Although the arbitration agreement in Kiehne was an express "condition, stipulation or provision," we hold that section 80A.23(10) applies with equal force to allegations of implied waiver. The Fifth Circuit has held under a virtually identical nonwaiver provision in the federal Securities Act of 1933, 15 U.S.C. Sec. 77n (1982), that a waiver implied from the sellers' written notice of nonregistration some time after the sale of securities and the purchasers' failure to immediately rescind did not bar a later action for rescission because of nonregistration. Meyers v. C & M Petroleum Producers, Inc., 476 F.2d 427, 429-430 (5th Cir.), cert. denied, 414 U.S. 829, 94 S.Ct. 56, 38 L.Ed.2d 64 (1973). In Meyers, the purchasers were not only informed that the securities which they had purchased were unregistered, as the plaintiffs were constructively informed in the instant case, but also that the failure to register violated state and federal securities laws. Id. at 428. In the face of these facts, the Fifth Circuit simply stated, "[W]hile the defendants-appellees established a waiver, the statute permits none." Id. at 430. Accord Can-Am Petroleum Co. v. Beck, 331 F.2d 371, 373 (10th Cir.1964) (remedial aspects of the Securities Act of 1933 "cannot be waived either directly or indirectly").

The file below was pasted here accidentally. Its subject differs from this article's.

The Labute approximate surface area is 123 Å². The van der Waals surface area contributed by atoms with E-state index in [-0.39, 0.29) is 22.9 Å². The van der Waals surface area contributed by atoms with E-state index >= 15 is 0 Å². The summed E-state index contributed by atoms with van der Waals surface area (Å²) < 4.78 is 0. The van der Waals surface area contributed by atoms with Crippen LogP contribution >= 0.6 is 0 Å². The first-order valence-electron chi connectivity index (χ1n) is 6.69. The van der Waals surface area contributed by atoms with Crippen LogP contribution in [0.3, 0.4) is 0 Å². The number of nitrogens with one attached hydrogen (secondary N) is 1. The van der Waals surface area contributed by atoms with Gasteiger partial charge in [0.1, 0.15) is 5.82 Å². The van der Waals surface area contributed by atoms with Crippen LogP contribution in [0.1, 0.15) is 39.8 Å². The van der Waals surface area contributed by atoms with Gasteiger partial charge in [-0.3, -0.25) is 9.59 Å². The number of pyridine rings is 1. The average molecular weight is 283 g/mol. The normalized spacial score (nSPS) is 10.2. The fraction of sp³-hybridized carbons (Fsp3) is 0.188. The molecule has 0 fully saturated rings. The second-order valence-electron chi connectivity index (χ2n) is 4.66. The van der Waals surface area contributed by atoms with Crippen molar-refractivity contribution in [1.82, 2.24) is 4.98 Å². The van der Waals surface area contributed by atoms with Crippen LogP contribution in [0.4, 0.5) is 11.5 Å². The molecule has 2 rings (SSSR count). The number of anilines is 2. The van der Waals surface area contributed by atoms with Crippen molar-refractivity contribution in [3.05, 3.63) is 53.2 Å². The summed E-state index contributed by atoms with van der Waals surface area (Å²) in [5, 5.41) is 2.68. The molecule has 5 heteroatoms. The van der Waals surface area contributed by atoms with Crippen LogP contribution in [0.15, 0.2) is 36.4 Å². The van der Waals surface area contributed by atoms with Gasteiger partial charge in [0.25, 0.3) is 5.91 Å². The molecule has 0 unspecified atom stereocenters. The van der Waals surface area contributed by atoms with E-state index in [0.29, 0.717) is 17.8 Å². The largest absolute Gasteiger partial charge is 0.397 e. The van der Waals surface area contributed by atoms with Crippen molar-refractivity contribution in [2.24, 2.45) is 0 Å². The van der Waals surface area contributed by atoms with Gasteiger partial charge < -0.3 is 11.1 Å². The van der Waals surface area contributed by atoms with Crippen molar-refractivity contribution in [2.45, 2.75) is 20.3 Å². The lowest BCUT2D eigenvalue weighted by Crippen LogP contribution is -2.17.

30

We are convinced that the Minnesota courts would give a similar interpretation to the nonwaiver provision in the Minnesota Blue Sky Act. The nonwaiver provision in the Uniform Securities Act--one basis for Minnesota's blue sky laws--is modeled on the federal provision. 3 Loss, Securities Regulation 1648 n. 98 (2d ed. 1961). In addition, the Minnesota statute expresses a clear preference for consistent interpretation of state and federal securities regulation. Minn.Stat.Ann. Sec. 80A.31 (West Supp.1984). Thus, the plaintiffs' mere knowledge that the securities before us were not registered, that they should have been registered, and even that they had the right to rescind from the time of purchase is no defense to their action for rescission and restitution based on such nonregistration.